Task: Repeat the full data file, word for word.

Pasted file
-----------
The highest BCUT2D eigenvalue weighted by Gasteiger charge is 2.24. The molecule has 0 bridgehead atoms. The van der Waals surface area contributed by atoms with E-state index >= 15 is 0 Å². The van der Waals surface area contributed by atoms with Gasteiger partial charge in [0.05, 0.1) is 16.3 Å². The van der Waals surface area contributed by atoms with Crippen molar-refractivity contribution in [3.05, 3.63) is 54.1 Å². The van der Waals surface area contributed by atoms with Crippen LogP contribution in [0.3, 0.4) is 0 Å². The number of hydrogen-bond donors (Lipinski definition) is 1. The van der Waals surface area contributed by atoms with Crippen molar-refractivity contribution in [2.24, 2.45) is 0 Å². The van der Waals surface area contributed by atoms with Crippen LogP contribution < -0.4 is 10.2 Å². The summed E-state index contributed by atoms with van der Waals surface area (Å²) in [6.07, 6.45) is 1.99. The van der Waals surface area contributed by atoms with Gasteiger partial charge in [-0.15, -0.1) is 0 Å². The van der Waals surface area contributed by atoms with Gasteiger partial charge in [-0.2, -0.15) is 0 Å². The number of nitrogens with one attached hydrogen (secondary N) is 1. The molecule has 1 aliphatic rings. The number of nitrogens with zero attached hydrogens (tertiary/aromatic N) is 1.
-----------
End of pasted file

The highest BCUT2D eigenvalue weighted by Gasteiger charge is 2.24. The molecule has 0 bridgehead atoms. The van der Waals surface area contributed by atoms with E-state index >= 15 is 0 Å². The van der Waals surface area contributed by atoms with Gasteiger partial charge in [0.05, 0.1) is 16.3 Å². The van der Waals surface area contributed by atoms with Crippen molar-refractivity contribution in [3.05, 3.63) is 54.1 Å². The van der Waals surface area contributed by atoms with Crippen LogP contribution in [0.3, 0.4) is 0 Å². The number of hydrogen-bond donors (Lipinski definition) is 1. The van der Waals surface area contributed by atoms with Crippen molar-refractivity contribution in [2.24, 2.45) is 0 Å². The van der Waals surface area contributed by atoms with Crippen LogP contribution < -0.4 is 10.2 Å². The summed E-state index contributed by atoms with van der Waals surface area (Å²) in [6.07, 6.45) is 1.99. The van der Waals surface area contributed by atoms with Gasteiger partial charge in [-0.15, -0.1) is 0 Å². The van der Waals surface area contributed by atoms with Gasteiger partial charge in [-0.2, -0.15) is 0 Å². The number of nitrogens with one attached hydrogen (secondary N) is 1. The molecule has 1 aliphatic rings. The number of nitrogens with zero attached hydrogens (tertiary/aromatic N) is 1.